Indeed, the believer’s very hope is based upon his salvation. It is a salvation that comes via the grace of God (cf. 2 Thess. 2:16). The Lord has granted salvation through the sacrifice of Jesus Christ:

We must stay sober by putting on the breastplate of faith and love and as a helmet our hope for salvation. For God did not destine us for wrath but for gaining salvation through our Lord Jesus Christ. He died for us so that whether we are alert or asleep we will come to life together with him. (1 Thess. 5:8-10; cf. 1 Tim. 1:1).

It is a glorious salvation that has brought the believer into an eternal living union with Jesus Christ, one that may be described as “Christ in you, the hope of glory” (Col. 1:27). As we have noted elsewhere,

As united to Christ the Christian has not only a sure hope of a glorious future but an ever present source of strength in his spiritual service (2 Cor. 12:9). As believers await the assured hope of their eternal destiny with Christ, not only do they have the stabilizing influences of joy and peace, but they have the high privilege of serving him in their earthly walk. It is to be a labor of love (Eph. 4:15-16).11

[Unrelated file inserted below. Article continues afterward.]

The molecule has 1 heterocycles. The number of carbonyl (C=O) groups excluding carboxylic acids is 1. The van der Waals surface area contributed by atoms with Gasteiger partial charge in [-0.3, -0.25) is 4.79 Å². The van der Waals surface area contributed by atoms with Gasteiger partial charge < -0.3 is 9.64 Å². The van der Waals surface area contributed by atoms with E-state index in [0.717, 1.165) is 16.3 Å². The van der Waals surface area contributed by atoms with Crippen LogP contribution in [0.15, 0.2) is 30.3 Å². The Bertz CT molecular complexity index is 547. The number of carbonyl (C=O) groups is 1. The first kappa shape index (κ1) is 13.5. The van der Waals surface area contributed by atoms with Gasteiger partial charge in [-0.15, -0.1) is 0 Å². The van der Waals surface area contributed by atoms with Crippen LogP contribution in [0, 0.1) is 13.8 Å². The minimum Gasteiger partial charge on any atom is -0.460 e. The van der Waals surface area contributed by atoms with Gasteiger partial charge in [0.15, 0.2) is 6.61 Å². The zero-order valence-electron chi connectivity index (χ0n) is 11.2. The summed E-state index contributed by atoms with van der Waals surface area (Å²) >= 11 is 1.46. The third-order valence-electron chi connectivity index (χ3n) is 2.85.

Accordingly, in Ephesians 1:18-19, Paul encourages each believer to understand “the hope to which he has called you, the spiritual riches that await the saints in glory, and the spiritual power that is available to the saints now.”12

This salvation is indeed an assured salvation that is not only based on the believer’s union with the resurrected Christ, but gives the believer an assured hope of his own resurrection from the dead (Acts 23:6; 26:6-8). It is a hope reserved for and guaranteed only to believers. Thus Paul declares that unbelievers “have no hope” (1 Thess. 4:13). Ah! But what a blessed hope lies ahead for the believer: